The structure is created with eight steel pillars in a cross holding a flat roof. Complete the work a relieved from large glass structure and interior walls. The regular grid system developed by Mies not only serves as a pattern for laying travertine pavers, but also serves as an underlying framework of working systems for interior walls.

By raising the flag on a pedestal along with the narrow section of the site, the horizontality of the building is accentuated. The Barcelona Pavilion has a low horizontal orientation that is accentuated with too low flat roof that seems to float both inside and outside. This character is reinforced by the large overhang of the roof and the lightness of the steel columns that relate these levels and create an effect of weightlessness.
The Pavilion define their spaces by orthogonal set of offset planes, the walls are arranged so as to generate an absolute spatial fluidity inside the building. Large windows draw the continuous outer boundary, thus declaring transparency, the idea of ​​freedom and progress that reflect the German Republic was seeking at the time.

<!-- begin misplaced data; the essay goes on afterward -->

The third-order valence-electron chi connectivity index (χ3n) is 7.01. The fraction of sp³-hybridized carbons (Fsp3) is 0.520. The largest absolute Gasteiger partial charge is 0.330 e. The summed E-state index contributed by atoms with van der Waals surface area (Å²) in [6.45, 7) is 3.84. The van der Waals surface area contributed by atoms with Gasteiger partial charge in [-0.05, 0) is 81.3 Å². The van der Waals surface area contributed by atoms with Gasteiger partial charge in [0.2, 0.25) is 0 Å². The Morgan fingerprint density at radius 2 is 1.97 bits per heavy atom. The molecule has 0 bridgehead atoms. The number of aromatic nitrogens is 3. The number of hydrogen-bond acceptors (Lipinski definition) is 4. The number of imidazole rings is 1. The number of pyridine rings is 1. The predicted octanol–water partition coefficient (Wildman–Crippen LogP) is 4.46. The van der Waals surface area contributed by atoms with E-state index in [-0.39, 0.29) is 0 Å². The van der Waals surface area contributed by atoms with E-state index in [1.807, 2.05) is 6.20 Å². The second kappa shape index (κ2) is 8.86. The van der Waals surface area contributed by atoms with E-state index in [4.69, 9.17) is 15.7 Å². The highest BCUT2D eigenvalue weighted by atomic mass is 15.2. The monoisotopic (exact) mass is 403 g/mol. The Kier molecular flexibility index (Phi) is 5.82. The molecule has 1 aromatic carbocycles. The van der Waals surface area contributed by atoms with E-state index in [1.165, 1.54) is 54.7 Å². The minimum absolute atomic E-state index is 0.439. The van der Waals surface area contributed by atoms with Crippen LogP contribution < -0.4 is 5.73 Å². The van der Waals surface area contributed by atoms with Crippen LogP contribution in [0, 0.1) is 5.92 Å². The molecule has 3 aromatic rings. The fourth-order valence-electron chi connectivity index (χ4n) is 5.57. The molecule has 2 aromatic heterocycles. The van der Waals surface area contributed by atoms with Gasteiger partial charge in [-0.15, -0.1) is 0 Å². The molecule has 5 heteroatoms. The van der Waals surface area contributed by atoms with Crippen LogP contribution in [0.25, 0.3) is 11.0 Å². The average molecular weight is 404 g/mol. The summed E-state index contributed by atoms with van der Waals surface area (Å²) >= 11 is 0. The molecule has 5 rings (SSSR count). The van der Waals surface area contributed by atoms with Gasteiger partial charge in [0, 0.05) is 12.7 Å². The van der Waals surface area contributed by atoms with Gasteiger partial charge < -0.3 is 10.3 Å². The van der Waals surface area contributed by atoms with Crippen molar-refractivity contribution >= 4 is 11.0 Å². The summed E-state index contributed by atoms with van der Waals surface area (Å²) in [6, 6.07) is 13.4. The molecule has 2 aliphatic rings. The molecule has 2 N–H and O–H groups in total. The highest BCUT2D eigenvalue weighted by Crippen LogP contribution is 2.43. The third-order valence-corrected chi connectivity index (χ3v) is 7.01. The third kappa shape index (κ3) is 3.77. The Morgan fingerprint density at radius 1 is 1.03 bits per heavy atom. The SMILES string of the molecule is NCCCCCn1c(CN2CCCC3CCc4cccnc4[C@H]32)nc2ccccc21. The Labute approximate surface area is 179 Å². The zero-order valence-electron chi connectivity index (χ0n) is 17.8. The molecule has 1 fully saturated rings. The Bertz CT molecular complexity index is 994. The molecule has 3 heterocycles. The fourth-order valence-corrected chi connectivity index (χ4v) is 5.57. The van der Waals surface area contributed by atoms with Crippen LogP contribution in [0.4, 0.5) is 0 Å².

Every aspect of the German Pavilion has architectural significance that can be seen in the advent of modern architecture in the twentieth century, however, one of the most important aspects of the pavilion is the roof. The low profile of the cover appears in elevation as a plane floating above the interior volume. The appearance of floating gives the volume a sense of weightlessness that fluctuates between the housing and the cover.

The roof is supported by eight slender cruciform columns that allow you to transmit the sensation of floating on the volume while freeing the interior to allow an open floor plan. Between indoor and projected outward opening canopy, a blurred spatial demarcation where inside becomes outside and outside to inside is created.


For the reconstruction of the pavilion glass, steel, reinforced concrete and four different types of marble, Roman travertine, green Alpine marble, ancient green marble from Greece and doré onyx Atlas in Africa were used, all with the same characteristics and provenance, as originally used by Mies in 1929. The stunning piece of golden onyx placed in the main space significantly more expensive to build, becoming the focus of attention for visitors, not only for its size and thickness, and also for his colorful drawing.